November 5, 2017 at 8:53 PM by Dr. Drang
Last week Apple released its 2017 Q4 (which everyone else’s calendar says is 2017 Q3) sales and revenue figures, which means a boatload of graphs from all your fave rave Apple-oriented bloggers. I’m a few days late, as usual, despite having long ago written scripts to generate these graphs.
I don’t make as many graphs as everyone else, partly because I’m lazy, but mainly because don’t care about revenue. My concern is the popularity of the devices I use, not how expensive they are. I want third-party developers to keep writing apps for them, and that means there has to be a market for them out there.
Here’s the summary graph, with the sales figures for the three main Apple products. The dots are the quarterly sales and the lines are the four-quarter moving averages.
The iPhone dominates the scale of this graphs, so it’s helpful to also see the iPad and Mac on their own graphs.
The good news is the second straight quarter of year-over-year increase in iPad sales after its long, well-documented slide since 2013. Additional good news is the Mac’s slow but consistent rise over the past year—four straight quarters of year-over-year sales increases. Imagine how much better the figures would be if people really liked the Touch Bar.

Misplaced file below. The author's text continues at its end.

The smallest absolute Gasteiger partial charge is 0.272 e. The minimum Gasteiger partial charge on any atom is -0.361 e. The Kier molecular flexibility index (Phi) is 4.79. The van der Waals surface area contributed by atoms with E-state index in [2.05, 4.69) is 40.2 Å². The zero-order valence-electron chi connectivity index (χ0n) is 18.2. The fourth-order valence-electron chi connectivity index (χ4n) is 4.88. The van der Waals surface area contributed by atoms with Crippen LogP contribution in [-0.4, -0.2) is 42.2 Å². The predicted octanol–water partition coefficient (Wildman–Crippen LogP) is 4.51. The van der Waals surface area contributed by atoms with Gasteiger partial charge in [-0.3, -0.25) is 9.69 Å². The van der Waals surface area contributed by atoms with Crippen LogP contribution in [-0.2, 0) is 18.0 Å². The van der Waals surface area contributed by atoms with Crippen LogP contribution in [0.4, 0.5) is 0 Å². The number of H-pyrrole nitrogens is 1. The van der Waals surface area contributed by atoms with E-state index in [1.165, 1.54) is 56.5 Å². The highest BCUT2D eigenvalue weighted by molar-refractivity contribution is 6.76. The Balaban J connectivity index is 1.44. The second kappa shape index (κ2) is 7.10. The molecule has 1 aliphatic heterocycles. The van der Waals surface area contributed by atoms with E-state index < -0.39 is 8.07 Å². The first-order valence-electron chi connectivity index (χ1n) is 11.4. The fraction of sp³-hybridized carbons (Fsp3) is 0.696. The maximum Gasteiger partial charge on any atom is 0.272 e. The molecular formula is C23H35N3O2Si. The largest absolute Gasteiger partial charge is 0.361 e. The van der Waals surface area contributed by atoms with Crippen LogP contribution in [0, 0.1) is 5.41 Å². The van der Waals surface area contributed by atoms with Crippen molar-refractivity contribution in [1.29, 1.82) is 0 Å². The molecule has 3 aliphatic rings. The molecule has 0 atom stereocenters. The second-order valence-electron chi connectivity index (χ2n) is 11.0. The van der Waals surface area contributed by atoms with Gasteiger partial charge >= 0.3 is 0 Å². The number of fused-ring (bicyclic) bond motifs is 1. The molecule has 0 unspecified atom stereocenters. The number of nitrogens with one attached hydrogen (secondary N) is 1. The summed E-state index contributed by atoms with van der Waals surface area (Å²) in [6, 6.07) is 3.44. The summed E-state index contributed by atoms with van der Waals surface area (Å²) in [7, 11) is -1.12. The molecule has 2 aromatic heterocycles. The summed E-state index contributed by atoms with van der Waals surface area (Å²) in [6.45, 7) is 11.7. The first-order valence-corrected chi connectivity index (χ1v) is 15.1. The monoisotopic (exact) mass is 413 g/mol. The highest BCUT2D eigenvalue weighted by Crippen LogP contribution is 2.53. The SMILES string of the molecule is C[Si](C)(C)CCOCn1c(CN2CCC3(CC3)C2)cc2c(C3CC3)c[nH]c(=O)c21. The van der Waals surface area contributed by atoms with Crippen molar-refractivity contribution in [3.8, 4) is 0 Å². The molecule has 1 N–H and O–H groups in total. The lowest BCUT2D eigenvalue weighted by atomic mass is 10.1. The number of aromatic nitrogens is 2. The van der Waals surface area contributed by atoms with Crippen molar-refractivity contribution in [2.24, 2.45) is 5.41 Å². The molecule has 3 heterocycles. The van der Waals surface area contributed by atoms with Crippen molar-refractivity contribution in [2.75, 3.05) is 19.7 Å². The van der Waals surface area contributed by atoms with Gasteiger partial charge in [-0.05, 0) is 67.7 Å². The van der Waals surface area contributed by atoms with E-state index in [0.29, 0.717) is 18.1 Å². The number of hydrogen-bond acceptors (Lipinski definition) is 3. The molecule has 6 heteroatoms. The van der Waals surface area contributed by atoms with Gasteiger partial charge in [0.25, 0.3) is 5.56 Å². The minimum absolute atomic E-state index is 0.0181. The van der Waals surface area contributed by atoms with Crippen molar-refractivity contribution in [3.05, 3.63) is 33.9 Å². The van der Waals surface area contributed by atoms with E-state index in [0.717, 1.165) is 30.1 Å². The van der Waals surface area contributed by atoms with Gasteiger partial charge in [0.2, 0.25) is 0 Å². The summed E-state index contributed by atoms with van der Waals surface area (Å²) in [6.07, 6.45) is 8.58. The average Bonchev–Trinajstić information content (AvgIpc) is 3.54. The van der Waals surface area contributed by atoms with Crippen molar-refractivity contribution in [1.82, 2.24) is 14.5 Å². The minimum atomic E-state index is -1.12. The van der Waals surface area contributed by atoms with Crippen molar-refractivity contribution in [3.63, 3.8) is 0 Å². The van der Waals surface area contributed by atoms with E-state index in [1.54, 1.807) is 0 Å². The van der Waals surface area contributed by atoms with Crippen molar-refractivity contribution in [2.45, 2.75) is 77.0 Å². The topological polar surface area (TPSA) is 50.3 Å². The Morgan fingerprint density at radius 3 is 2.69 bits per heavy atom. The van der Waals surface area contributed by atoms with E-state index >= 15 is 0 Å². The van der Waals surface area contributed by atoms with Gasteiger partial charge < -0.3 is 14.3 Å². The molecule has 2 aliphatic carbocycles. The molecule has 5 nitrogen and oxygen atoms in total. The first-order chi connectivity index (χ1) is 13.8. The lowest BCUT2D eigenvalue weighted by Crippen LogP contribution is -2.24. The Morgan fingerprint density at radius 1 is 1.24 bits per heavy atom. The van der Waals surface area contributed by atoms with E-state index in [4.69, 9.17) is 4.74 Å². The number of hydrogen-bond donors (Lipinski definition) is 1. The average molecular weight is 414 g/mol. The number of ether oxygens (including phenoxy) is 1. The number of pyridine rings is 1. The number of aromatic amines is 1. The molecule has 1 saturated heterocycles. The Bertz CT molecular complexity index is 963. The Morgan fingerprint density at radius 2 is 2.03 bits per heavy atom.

I think its fair to say, though, that the iPhone 7 was something of a dud. It had a good start, but its non-intro quarters had almost exactly the same sales as the 6S had. Look at the final three quarters of each.
As I’ve argued before, the iPhone 6S sales looked lackluster only in comparison to the gangbusters popularity of the iPhone 6. If one ignored the year of the 6, the 6S’s sales were more or less on the same upward trend as the previous three editions. The iPhone 7 was on that same trend for its first quarter but went dead flat after that.
Apple’s report in January will be very interesting.